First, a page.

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Managing law firm talent in a remote work environment

As talent officers and directors from around the world sat across the virtual table during a recent gathering, they examined data from Sharplegal [1], Stellar Performance [2], and Peer Monitor [3] as the foundation for a discussion about what the future holds for talent management and firm management in the remote environment post-pandemic.

The event was hosted by Thomson Reuters Acritas, a market analysis, research, and advisory services business, that delivers market insights and thought leadership that benefits law firm clients.

By taking a look at how some of the top talent officers at successful firms around the world are identifying skills gaps, managing the firm's talent pool, and adapting to the current and future remote working environment, these industry experts gave a glimpse into what gives the most dynamic firms a competitive edge.

Identifying skills gaps

The participants spent a good portion of their conversation discussing some of the key challenges in identifying skills gaps at the firm.

In the Sharplegal research, respondents are asked about the most exceptional lawyers they work with and what makes them stand out. Clients want lawyers who can provide practical advice, which helps them proactively mitigate risk, while remaining responsive. When those same stand-out lawyers were surveyed, they repeated a similar message. In all, there are over 20 qualities recognized by lawyers as helping them to stand out to clients. These qualities group into five broad themes: Business Acumen, Expertise, Service, Client Relationship, and Innovation and Cost Effectiveness.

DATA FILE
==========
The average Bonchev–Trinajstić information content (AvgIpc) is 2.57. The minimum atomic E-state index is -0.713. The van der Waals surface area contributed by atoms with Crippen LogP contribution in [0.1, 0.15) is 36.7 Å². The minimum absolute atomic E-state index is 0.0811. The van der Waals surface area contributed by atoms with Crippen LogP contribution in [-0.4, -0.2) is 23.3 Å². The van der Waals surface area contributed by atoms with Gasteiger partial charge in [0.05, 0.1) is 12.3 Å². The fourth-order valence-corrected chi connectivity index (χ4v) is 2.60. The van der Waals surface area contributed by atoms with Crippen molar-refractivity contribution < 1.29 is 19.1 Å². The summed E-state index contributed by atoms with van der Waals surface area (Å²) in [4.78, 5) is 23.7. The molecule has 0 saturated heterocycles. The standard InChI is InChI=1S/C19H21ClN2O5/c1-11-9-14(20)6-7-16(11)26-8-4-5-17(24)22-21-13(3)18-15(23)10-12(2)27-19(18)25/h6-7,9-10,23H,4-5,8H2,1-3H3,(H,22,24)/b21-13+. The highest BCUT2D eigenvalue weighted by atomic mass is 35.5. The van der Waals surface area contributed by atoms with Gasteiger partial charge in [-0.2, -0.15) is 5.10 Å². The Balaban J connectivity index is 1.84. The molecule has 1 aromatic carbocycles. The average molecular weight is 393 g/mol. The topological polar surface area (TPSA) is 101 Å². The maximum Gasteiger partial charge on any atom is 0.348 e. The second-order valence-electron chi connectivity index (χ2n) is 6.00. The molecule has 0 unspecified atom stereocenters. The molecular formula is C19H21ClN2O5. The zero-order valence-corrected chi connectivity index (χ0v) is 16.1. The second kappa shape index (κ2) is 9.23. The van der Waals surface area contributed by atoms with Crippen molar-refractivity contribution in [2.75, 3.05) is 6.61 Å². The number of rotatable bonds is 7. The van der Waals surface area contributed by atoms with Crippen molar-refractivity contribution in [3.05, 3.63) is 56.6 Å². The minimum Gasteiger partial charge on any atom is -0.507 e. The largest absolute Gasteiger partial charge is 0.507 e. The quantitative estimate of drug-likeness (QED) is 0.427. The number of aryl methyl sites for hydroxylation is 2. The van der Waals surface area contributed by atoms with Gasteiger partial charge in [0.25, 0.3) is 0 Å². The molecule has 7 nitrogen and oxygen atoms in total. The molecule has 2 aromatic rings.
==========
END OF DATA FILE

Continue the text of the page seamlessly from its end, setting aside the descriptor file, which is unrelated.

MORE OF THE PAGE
The expectations clients have of their lawyers aren't new, but as the data shows, business acumen, efficiency, and cost are coming into even greater focus.

Data from Sharplegal, Stellar Performance, and Peer Monitor (U.S. site) show that clients focused on cost and efficiency as areas of improvement for firms. Yes, they want more responsive service, but consistency and understanding the business of their clients are becoming more and more important. In fact, when it comes to delivering value, business understanding becomes the most important, followed by efficiency and cost-consciousness.

“It's an issue across law firms," said one talent officer about increasing business acumen. “Firms are upping their business training and there's demand even among partners."

Whether it's matter management training, creating clear expectations for what development and acumen looks like from junior associates to partners, or sending out industry insights across the firm, the most dynamic firms are using data to zero in on skills gaps throughout the business.

Managing the talent pool

Another topic of discussion centered on how successful firms managed their talent pools during the last year and the best ways to manage them going forward.

Several talent managers noted that the remote working environment has helped many firms confirm what they already knew in concept. Because everyone can now literally see into the homes of their colleagues, it's nearly impossible to ignore the need to do things differently. Most firms are being forced to recreate the organic conversation that happened naturally at work.